Written by Isabelle Ioannides,
The EU has increasingly opened up market opportunities for European business by negotiating trade and association agreements, as well as investment agreements, with key countries. Services, which account for approximately 70% of EU GDP, are an increasingly important part of international trade, especially with the growing role of technology and the mobility of employment. Notwithstanding, concerns are often raised in connection with financial services and regulatory transparency, which have contributed to a number of trade negotiations becoming deadlocked in the past.
Experts have shown that service trade with tax havens is approximately six times larger than with comparable countries whereas no such difference exists in goods trade. Moreover, the consequences of tax evasion are considerable for the EU market: an estimated €1 trillion is lost every year to tax evasion and avoidance. Tax evasion and avoidance by multinational companies, such as that exposed by the ‘Panama Papers’, also constitute a great loss for the developing world. African countries face up to 60% of lost revenue, which has massive implications for development aid and government budgets, and ultimately costs lives.
Against this background, this Ex-Post Impact Assessment examines the implementation and effects of the inclusion of financial services in existing EU free trade and association agreements (FTAs) and, in particular, their impact on money laundering, tax evasion and avoidance. In doing so, the study seeks to support the European Parliament Members’ scrutiny of ongoing trade negotiations with third partners. It also follows the revelations of the ‘Panama Papers’ affair, which disclosed the extent of the use of offshore shell companies to hide or launder wealth. This new leaked information has put added pressure on, and offered an opportunity to, policy-makers to (re-)act.
The opening analysis, prepared in-house by the Ex-Post Impact Assessment Unit of the European Parliamentary Research Service, outlines the geopolitical and trade context, as well as the EU policy framework to combat money laundering, tax evasion and avoidance and the loopholes in the implementation of this framework. The analysis also examines the offshore ties of EU Member States and their relation to the ‘Panama Papers’ leaks. The ‛Panama Papers’ database has shown that every single EU Member State was implicated in the ‛Panama Papers’ affair, but with great discrepancies between the first (the United Kingdom) and the last (Slovakia) on the list. The opening analysis also assesses the consequences of tax evasion and money laundering and their link to trade in Africa. Moreover, it examines EU-Panama trade relations and evaluates the implementation of the EU-Central America Association Agreement, whose trade pillar has been provisionally applied for Panama since August 2013. Finally, it provides a synthesis of the key findings and recommendations presented in the annexed study.
The annexed expertise was drafted by a team of researchers from the Asser Institute and the University of Groningen, in the Netherlands. The analysis of illicit financial flows is at the centre of the researchers’ evaluation of the implementation and effects of the financial services provisions in selected EU FTAs with third countries, and their propensity to curb money laundering, on the one hand, or to be misused for tax evasion and avoidance reasons, on the other. The team of researchers draw conclusions from their study of the FTAs that the EU has signed with Mexico, South Africa, Serbia, the Republic of Korea and Colombia/Peru on the transposition and implementation of relevant provisions in the national legal and institutional systems of these countries. They also evaluate the actual and potential impact of the liberalisation of trade in financial services between the EU and the above-mentioned third countries on money laundering (insofar as it is linked to the use of the international financial system to conceal proceeds of crime) and tax evasion (insofar as this constitutes an aspect of money laundering).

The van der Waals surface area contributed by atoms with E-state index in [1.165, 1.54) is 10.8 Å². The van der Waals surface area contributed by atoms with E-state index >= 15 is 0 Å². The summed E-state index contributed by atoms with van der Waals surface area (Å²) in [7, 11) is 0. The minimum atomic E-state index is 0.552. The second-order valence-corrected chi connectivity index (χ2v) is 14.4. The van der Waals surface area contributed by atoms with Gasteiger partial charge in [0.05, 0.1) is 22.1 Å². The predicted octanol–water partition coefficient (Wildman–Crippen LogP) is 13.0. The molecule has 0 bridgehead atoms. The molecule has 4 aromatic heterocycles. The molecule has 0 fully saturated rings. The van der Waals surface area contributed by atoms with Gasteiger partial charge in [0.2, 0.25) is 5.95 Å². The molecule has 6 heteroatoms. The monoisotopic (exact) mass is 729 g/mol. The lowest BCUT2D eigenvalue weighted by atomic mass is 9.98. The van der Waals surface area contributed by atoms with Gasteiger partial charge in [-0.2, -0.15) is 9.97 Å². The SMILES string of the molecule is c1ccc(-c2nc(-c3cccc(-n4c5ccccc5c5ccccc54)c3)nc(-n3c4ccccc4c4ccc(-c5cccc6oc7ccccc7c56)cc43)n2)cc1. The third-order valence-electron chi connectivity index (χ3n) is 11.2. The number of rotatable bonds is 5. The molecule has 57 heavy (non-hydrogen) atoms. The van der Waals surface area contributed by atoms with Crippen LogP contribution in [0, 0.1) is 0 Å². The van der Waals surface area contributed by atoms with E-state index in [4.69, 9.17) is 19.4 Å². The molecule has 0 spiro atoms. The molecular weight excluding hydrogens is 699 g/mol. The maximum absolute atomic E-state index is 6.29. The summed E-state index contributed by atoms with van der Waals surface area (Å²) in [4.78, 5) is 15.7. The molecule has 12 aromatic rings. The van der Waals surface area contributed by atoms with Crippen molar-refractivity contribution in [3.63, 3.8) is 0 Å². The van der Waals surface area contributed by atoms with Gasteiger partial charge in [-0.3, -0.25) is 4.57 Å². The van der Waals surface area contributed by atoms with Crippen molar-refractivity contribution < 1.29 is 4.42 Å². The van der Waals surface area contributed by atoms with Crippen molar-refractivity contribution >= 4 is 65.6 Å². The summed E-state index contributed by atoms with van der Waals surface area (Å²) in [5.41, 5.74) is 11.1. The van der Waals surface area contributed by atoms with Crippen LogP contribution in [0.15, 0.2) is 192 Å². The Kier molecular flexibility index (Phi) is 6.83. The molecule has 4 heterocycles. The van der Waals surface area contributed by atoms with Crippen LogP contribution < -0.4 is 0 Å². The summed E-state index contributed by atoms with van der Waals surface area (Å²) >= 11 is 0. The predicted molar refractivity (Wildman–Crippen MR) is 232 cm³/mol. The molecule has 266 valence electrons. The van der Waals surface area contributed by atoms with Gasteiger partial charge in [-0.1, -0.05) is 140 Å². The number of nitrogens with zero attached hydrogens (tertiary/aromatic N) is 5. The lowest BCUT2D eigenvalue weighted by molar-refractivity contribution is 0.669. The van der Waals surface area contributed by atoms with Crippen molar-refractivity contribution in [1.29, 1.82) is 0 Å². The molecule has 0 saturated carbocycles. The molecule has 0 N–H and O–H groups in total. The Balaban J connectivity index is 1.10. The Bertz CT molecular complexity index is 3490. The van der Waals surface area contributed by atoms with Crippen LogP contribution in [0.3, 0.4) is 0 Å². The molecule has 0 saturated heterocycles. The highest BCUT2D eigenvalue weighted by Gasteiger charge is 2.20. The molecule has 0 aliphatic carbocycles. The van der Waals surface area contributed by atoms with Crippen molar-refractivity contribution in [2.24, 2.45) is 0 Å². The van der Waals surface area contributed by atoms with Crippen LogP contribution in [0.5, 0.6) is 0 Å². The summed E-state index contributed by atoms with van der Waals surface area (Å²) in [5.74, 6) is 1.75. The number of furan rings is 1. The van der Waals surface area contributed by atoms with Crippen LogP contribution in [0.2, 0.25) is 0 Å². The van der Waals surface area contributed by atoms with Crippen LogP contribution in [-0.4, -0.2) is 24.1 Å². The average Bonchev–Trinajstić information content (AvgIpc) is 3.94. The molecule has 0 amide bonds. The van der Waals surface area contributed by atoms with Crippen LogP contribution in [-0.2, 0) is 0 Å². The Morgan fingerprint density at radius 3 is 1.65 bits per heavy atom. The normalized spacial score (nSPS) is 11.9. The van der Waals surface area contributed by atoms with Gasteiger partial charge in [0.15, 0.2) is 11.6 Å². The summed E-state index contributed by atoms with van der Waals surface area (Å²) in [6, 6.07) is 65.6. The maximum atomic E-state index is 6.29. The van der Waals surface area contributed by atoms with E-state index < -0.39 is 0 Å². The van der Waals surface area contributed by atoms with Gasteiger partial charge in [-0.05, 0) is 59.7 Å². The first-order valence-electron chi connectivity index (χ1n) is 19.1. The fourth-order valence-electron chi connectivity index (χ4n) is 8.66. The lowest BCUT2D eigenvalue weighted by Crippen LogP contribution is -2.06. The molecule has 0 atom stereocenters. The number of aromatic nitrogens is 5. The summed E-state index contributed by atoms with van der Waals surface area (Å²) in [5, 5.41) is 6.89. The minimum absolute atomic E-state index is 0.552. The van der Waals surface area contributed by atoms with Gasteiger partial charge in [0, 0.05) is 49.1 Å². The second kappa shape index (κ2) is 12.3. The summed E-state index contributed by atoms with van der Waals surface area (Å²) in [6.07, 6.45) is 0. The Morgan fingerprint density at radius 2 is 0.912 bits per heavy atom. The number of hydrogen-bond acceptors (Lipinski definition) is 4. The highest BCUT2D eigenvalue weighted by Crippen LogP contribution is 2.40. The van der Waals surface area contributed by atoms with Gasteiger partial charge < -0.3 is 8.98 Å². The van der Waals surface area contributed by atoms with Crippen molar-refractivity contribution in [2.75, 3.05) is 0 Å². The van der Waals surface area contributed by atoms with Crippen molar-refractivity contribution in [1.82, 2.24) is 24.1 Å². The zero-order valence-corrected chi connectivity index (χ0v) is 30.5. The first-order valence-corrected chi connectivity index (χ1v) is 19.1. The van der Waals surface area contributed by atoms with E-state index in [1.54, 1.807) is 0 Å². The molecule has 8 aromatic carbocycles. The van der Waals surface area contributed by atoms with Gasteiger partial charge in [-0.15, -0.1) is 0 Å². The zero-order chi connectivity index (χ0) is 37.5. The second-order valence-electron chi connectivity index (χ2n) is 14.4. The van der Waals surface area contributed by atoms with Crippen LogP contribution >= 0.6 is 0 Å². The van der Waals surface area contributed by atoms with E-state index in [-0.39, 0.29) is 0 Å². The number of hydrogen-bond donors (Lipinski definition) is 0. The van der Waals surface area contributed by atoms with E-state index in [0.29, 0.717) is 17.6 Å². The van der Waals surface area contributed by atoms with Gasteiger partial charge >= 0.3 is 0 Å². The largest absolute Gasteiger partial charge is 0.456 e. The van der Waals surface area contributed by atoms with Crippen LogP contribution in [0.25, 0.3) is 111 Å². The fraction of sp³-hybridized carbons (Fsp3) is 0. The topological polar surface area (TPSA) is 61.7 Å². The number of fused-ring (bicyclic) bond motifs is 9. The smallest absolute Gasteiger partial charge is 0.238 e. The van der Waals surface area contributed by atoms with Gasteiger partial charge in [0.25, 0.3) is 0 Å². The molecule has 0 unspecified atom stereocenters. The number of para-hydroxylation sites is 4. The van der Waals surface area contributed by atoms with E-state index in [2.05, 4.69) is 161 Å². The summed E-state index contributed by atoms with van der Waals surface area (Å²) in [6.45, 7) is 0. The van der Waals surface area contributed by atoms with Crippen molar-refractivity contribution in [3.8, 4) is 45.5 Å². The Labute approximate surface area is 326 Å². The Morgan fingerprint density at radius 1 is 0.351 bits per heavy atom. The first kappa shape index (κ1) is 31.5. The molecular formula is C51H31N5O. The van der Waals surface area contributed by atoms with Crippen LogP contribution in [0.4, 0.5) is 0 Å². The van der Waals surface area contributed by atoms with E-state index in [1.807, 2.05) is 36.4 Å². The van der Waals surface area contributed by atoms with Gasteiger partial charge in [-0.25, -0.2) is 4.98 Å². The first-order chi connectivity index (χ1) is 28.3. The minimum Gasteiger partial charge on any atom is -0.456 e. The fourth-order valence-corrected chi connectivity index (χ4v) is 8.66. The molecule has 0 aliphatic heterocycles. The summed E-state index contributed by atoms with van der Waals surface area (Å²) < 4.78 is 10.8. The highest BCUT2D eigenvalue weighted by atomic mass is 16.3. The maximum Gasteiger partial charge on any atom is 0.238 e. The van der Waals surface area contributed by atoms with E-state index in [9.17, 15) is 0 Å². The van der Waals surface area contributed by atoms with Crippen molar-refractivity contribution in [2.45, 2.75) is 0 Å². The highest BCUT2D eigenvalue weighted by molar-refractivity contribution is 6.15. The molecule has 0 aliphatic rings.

The annexed expertise concludes that the liberalisation of trade in goods and services with developing countries increases the threat of money laundering, and that it is therefore likely to contribute to an increase in illicit financial flows from developing countries to the EU. It does not find conclusive statistical data to support a causal link between the EU FTAs that are in force and an increase in illicit financial flows. It deduces nonetheless that the far-reaching commitments made by the EU and developing countries in the selected EU FTAs on access to the markets for goods and services, including in the financial services sector, translate into such agreements significantly increasing trade openness, and hence also the threat of money laundering facing developing countries. To remedy these threats, the annexed study provides policy recommendations on the scope, content and wording of financial services in EU FTAs, on strengthening the effectiveness of provisions on tax cooperation and anti-money laundering, and on bolstering the effectiveness of existing compliance monitoring mechanisms in EU FTAs.